F Cui, K J Archer


Evaluating the performance of preservative/water repellent emulsion systems
1997 - IRG/WP 97-20127
Water repellent emulsions are being combined with wood preservatives to improve the weathering properties of treated wood in service. Unfortunately, few standard procedures are available to objectively compare the performance of these systems and as a result quality issues are almost completely neglected. The value of swellometer tests, water immersion tests and accelerated weathering regimes in t...
K J Archer, F Cui


A preliminary assessment of the penetration into wood achieved by bodied mayonnaise emulsion wood preservatives
1992 - IRG/WP 92-3725
Five different commercial formulations of bodied mayonnaise emulsions were applied to samples of Scots pine (Pinus sylvestris) sapwood as recommended by the manufacturers. Penetration and loading characteristics were determined by measuring the distribution profiles of the active ingredients after various intervals of time. The changes in the general appearance of the emulsions on the surface of t...
G E Holland, R J Orsler


Blue Stain Testing of Alkyd and Acrylic Stains
2003 - IRG/WP 03-20273
Resistance against blue stain of semi-transparent alkyd and acrylic stains was tested by both EN 152 and the so-called reverse exposure test methods. Comparison of the results, obtained by both methods was the most important aim of this study. As expected, performance of the water-borne acrylic paint was lower compared to protective effectiveness of the alkyd stain. This difference was even more p...
M Petric, M Pavlic, B Kricej, M Humar, F Pohleven


Occupant re-entry times following insecticidal remedial treatments of timber in dwellings
1995 - IRG/WP 95-50055
This work was carried out principally to obtain quantitative data on the aerial concentrations of permethrin and white spirit likely to arise following the remedial treatment of timber in buildings, using insecticidal formulations. Such data are needed to allow assessments to be made of the length of time buildings should remain unoccupied following such treatments prior to re-occupation, and the ...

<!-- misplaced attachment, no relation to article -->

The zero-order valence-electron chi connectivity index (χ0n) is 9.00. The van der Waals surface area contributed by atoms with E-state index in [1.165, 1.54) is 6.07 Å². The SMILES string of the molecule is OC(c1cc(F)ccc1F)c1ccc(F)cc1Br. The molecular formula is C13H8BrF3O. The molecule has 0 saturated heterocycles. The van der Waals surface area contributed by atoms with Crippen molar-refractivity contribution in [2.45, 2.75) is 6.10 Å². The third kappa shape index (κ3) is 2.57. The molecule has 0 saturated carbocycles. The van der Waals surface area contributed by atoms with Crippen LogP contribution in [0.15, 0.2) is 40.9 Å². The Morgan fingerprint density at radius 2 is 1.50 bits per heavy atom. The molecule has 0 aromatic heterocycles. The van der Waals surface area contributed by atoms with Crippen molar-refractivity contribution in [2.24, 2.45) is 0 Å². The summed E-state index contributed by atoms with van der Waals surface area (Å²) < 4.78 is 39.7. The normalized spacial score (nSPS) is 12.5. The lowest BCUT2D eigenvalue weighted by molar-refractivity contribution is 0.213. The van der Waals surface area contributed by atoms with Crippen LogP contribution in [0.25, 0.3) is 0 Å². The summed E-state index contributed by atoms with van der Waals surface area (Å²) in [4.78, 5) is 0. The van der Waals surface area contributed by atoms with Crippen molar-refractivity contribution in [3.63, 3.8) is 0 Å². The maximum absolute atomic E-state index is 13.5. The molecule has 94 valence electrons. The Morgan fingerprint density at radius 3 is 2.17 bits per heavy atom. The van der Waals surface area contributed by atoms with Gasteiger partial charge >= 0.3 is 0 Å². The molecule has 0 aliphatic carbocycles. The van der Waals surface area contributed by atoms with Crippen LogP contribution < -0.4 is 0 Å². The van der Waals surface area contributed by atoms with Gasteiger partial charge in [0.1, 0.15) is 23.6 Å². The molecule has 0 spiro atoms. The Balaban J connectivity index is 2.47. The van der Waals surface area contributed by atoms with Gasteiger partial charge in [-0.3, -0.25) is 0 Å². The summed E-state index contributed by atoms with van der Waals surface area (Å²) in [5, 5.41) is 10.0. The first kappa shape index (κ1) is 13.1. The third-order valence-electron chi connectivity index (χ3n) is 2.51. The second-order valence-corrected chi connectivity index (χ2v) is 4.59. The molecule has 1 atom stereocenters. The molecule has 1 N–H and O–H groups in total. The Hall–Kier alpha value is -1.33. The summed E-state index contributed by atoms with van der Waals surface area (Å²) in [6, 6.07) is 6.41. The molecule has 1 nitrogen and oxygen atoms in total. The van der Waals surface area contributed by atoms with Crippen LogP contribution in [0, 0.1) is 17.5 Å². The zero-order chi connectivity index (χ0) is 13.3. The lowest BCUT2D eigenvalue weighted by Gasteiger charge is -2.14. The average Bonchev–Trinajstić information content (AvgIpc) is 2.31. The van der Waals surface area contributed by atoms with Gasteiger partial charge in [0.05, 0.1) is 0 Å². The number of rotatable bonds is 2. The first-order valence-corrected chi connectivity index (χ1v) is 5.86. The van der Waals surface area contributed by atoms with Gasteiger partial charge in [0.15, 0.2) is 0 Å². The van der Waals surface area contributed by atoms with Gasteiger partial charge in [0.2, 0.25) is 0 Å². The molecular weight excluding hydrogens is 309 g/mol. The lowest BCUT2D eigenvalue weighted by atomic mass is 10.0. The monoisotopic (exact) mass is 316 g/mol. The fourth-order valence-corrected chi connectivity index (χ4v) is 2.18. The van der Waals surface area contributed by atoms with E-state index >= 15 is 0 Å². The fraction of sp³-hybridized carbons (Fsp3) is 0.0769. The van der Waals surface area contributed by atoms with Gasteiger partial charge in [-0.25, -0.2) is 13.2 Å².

R J Orsler, G E Holland, G M F Van Eetvelde


An evaluation of the synthetic pyrethroid cypermethrin in organic solvent and emulsion formulations
1984 - IRG/WP 3290
The studies reported indicate that cypermethrin (NRDC 149) has considerable potential as an insecticide for wood preservatives. Cypermethrin appears to be about twice as effective as permethrin. The effectiveness of cypermethrin compared with g-HCH varies depending on the insect species, the phase of the life cycle and size of larva: for example, against mature Anobium larvae cypermethrin is appro...
S J Read, R W Berry


Durability of exterior natural wood finishes in Brazil
1985 - IRG/WP 3343
Wood finishes systems were evaluated in natural weathering conditions during 5 (five) years, over "Parana-pine" (Araucaria angustifolia). Test samples results show that: - Semitransparent wood preservative stains, based on polimerized linseed oil, provided very good protection to the wood, compared with the one based on alkyd varnish; - Solid color wood preservative stains provided good durability...
D R Macedo


Biological resistance of wood treated with waterbased resins and drying oils in a mini-block test
1998 - IRG/WP 98-40107
In recent years it was found that the resistance of wood against fungal degradation could be increased by impregnation with an etherificated melamine formaldehyde resin. Using this resin as a reference, a waterbased fatty acid modificated alkyd-resin and two drying-oils were assessed for their biological performance in a mini-block laboratory test. Although drying-oils, like linseed-oil, are often...
M Sailer, A O Rapp, R-D Peek


Losses of pyrethroids from treated wood due to photodegradation
1998 - IRG/WP 98-30177
The fact that significant photodegradation of pyrethroids can occur in use has been established for over 20 years. It is known, mainly from experience with tsetse fly control, that such degradation leads to marked reductions in efficacy. This realisation has lead to extensive investigation into ways of stabilising this group of important insecticides. Pyrethroids are widely used as the insecticid...
J D Lloyd, M W Schoeman, F Brownsill


Further progress towards a cleaner creosote treatment - Summarised report